Security was a big theme this week, with researchers finding another critical Java vulnerability as well as a command-and-control setup called "Red October" that has been spying on governments. Google also tackled new approaches to the password, using a physical cryptographic card. Our stories this week were wide-ranging, however, so check out the list below to see if you missed any.
$5,000 will buy you access to another, new critical Java vulnerability (Updated)
Fix Oracle rushed out three days ago was "incomplete," researchers say.
Time Warner, net neutrality foes cry foul over Netflix Super HD demands
Super HD, 3D content only available to subs whose ISPs play nicely with Netflix.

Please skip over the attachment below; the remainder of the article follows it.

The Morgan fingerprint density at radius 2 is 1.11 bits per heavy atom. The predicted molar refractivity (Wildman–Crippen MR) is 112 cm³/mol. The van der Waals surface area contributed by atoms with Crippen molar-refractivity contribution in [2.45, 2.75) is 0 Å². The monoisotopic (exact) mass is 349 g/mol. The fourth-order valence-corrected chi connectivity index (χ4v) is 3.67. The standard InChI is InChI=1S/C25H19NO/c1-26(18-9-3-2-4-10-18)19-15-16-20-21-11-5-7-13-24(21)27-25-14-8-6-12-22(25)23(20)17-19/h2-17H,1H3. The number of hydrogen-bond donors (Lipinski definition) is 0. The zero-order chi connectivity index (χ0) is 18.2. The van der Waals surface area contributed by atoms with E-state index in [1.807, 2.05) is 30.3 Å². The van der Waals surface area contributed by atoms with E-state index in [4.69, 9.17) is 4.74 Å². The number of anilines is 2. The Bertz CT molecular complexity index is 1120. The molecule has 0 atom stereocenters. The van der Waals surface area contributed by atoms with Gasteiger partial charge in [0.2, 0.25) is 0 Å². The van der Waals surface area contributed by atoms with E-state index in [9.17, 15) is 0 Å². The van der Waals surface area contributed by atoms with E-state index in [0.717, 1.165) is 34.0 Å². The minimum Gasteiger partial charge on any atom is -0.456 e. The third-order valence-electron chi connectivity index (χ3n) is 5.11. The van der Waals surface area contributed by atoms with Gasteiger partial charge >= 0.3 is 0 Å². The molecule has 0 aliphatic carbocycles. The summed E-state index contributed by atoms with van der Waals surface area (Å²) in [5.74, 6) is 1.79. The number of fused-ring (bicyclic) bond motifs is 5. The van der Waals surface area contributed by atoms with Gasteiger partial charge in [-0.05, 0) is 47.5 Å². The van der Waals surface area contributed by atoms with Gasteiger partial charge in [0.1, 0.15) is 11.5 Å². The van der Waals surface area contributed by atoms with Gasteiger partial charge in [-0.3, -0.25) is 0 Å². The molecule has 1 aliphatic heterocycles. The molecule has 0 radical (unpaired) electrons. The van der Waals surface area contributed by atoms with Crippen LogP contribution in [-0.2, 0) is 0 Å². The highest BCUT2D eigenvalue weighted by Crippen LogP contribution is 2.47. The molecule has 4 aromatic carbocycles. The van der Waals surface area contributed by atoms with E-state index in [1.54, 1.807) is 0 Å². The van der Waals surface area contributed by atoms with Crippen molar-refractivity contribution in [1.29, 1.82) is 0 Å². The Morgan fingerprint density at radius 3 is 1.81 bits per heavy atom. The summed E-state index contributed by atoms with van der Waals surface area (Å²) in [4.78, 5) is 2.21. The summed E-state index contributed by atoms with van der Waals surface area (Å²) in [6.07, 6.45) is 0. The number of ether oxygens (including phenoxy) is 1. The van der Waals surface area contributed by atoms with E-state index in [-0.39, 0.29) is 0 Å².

Massive espionage malware targeting governments undetected for 5 years
"Red October" command-and-control setup more sophisticated than that of Flame.
Google looks to kill the password using tiny cryptographic card
Search giant experiments with YubiKey card to automatically log in users.
Is Dell looking to kill PCs with “Project Ophelia”?
Push to go private may be to refocus Dell's client strategy on PC-on-a-stick.
The NRA's new shooting app isn't the hypocritical PR disaster it seems
Practice Range could serve as a helpful distraction for the gun lobby.
With licensing and cost issues, can Thunderbolt break out of its niche?
Enthusiasm may have waned, but the technology should continue to spread in 2013.
“We’ve lost a fighter”: Hundreds gather to mourn Aaron Swartz
"Pushed to his death by his government," lamented his father.
FBI to ACLU: Nope, we won't tell you how, when, or why we track you
In the wake of the Jones decision, FBI refuses to release search-related memos.
Did President Obama just order the government to study video game violence?
Despite Obama's mention of games, policy in gun control address is more nuanced.